The Lord’s: Temptation and Prayer

Thank God that the Lord Jesus would be tempted in all things as we are, yet without sin.  (Heb. 4:15).  He accomplished this for us, that we would know that His victory over temptation is our victory.  Be encouraged in this victory of Jesus as you now consider the relationship of our Lord’s temptation to the powerful prayer He taught His people to pray.

We begin the loftiest prayer, “Our Father who art in heaven.” The tempter prefaced his temptation of Jesus by questioning His sonship with the words, “If you are the Son of God, then…”  We are now sons of God by faith in The Son of God (Gal. 3:26,27), and the tempter will no less tempt us to doubt our sonship.  The universal salvation-work of Jesus along with our individually applied Baptism give certainty that we are sons of God.  Hold this up to Satan when you are tempted to think God is not your father.

“Hallowed be Thy name.”  The Catechism reminds us that here we ask that the Word of God be taught in its truth and purity.  The devil tempted Jesus by misquoting the Word.  So too we will each be tempted by abuse and misquoting of the Word of God. May our Lord mature our understanding of His Holy Word, thus sending the Tempter reeling with this properly wielded sword of the Spirit.

“Thy kingdom come.”  The usurper of the kingdoms of this world tempted Jesus by offering Him said kingdoms.  Do not fall for this temptation to worldliness.  By the Holy Spirit we now believe Christ’s eternal kingdom has come to us, the kingdom flowing from the cross and empty tomb.  May the Spirit of Christ push aside the unholy spirit so that others come to believe in the Word of Christ’s kingdom.

“Thy will be done on earth as it is in heaven.”  In the Small Catechism we are wisely reminded that this petition is prayed because the will of the devil is set against God’s will.  God’s will, wonderfully summarized in the first two petitions, is constantly challenged by the Tempter.  Thank God that His will is done, because our will is woefully wanting in fighting the will of the devil.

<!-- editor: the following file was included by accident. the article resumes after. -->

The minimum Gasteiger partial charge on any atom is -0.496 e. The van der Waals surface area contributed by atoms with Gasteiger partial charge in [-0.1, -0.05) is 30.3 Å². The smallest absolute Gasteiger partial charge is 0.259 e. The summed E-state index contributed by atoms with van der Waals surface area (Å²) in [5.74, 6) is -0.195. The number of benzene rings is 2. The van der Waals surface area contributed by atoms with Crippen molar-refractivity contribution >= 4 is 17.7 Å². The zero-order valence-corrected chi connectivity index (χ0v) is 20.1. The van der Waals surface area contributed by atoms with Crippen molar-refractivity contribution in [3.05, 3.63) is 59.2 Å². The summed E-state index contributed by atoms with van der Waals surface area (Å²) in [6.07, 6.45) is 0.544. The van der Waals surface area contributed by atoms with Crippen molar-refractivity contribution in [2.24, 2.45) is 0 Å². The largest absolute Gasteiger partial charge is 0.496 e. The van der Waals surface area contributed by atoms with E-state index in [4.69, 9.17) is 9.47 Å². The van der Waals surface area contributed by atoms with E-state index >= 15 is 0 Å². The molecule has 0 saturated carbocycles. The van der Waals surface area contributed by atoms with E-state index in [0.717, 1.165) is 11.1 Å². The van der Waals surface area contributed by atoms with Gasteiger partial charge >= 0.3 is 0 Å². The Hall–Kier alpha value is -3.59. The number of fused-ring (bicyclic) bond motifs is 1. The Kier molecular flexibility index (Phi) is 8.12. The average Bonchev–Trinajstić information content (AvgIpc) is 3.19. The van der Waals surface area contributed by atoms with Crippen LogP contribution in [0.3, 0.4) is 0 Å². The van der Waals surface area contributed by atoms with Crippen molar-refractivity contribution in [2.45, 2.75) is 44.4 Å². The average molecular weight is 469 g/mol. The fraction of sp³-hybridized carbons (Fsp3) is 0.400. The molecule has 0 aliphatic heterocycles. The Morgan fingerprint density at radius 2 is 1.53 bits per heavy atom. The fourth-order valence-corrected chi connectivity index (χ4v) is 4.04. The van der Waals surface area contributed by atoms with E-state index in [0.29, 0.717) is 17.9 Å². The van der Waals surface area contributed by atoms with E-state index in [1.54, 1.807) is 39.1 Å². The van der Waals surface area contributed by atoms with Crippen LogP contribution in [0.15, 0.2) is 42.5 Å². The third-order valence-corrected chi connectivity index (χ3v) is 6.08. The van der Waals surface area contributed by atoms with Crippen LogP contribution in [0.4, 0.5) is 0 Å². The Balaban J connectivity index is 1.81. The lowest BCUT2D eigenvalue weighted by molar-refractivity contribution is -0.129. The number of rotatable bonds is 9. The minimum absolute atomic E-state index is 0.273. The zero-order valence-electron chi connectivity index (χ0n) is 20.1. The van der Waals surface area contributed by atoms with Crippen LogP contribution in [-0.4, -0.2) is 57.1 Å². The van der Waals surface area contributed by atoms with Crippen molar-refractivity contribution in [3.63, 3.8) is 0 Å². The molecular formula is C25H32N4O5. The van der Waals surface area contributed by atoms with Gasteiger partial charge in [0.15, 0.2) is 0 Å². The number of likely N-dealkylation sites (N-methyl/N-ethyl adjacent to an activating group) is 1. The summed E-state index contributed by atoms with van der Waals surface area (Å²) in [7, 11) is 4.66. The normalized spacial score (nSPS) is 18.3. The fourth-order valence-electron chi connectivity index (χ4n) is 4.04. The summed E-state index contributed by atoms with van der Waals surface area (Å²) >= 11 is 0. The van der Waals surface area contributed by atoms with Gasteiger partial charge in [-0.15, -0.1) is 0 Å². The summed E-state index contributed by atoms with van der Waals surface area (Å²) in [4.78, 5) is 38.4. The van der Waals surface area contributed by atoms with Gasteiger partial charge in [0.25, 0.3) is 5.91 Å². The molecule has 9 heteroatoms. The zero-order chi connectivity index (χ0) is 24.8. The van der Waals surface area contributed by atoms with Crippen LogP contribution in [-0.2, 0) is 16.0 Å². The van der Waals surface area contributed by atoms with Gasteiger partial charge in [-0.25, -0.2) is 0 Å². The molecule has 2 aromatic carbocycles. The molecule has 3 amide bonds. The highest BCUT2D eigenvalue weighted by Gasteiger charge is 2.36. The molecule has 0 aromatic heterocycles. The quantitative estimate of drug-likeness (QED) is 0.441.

“Give us this day our daily bread.”  Our gracious Father gives us daily bread, for which we give thanks.  In Christ’s temptation we are reminded that we have bread beyond daily bread, for we do not live by bread alone but by every Word that proceeds from the mouth of God.

“And forgive us our trespasses as we forgive those who trespass against us.”  Overcome by temptation we fall into sin, and often we doubly sin as we fail to forgive those who sin against us.  The Lord Jesus not only became sin that such apparent victories of Satan be nullified, but He also empowers us in the midst of our temptations, that we forgive as we have been forgiven.

“And lead us not into temptation.”  The catechism reminds us, “God indeed tempts no one.”  But we pray this petition so that we who are in Him who was led by the Holy Spirit to conquer temptation, be guarded from the tempter’s temptations to misbelief, despair and other great shame and vice.

“But deliver us from evil.”  This concluding petition can be translated, “But deliver us from the evil one.”  Indeed, while we yet reside in the foreign and fading realm of the evil one, we will be tempted by evils of body, soul, property and honor.  Empowered by Christ’s Spirit may we be faithful to the Lord Jesus unto death, and thus exit this veil of tears and receive the crown of life, eternally delivered from evil.